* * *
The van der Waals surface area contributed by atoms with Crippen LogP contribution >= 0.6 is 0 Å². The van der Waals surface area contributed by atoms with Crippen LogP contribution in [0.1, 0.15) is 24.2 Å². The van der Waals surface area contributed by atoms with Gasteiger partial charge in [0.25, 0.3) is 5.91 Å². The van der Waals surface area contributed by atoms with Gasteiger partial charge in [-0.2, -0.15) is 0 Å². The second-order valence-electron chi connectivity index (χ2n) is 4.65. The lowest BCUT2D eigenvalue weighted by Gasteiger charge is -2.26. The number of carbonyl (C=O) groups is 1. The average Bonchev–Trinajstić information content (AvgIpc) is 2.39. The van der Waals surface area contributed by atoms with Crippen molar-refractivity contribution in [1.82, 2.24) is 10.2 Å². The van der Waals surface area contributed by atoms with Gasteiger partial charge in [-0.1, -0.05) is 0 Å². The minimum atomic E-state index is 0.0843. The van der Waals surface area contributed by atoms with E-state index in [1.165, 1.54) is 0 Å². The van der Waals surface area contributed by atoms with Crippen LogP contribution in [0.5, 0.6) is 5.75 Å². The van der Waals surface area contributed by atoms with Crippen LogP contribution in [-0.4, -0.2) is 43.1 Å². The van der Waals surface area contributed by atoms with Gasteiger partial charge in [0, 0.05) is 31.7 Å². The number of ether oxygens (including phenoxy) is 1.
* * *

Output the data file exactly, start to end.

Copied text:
The van der Waals surface area contributed by atoms with Crippen LogP contribution >= 0.6 is 0 Å². The van der Waals surface area contributed by atoms with Crippen LogP contribution in [0.1, 0.15) is 24.2 Å². The van der Waals surface area contributed by atoms with Gasteiger partial charge in [0.25, 0.3) is 5.91 Å². The van der Waals surface area contributed by atoms with Gasteiger partial charge in [-0.2, -0.15) is 0 Å². The second-order valence-electron chi connectivity index (χ2n) is 4.65. The lowest BCUT2D eigenvalue weighted by Gasteiger charge is -2.26. The number of carbonyl (C=O) groups is 1. The average Bonchev–Trinajstić information content (AvgIpc) is 2.39. The van der Waals surface area contributed by atoms with Crippen molar-refractivity contribution in [1.82, 2.24) is 10.2 Å². The van der Waals surface area contributed by atoms with Gasteiger partial charge in [-0.1, -0.05) is 0 Å². The minimum atomic E-state index is 0.0843. The van der Waals surface area contributed by atoms with E-state index in [1.165, 1.54) is 0 Å². The van der Waals surface area contributed by atoms with Crippen LogP contribution in [0.5, 0.6) is 5.75 Å². The van der Waals surface area contributed by atoms with Crippen LogP contribution in [-0.4, -0.2) is 43.1 Å². The van der Waals surface area contributed by atoms with Gasteiger partial charge in [0, 0.05) is 31.7 Å². The number of ether oxygens (including phenoxy) is 1.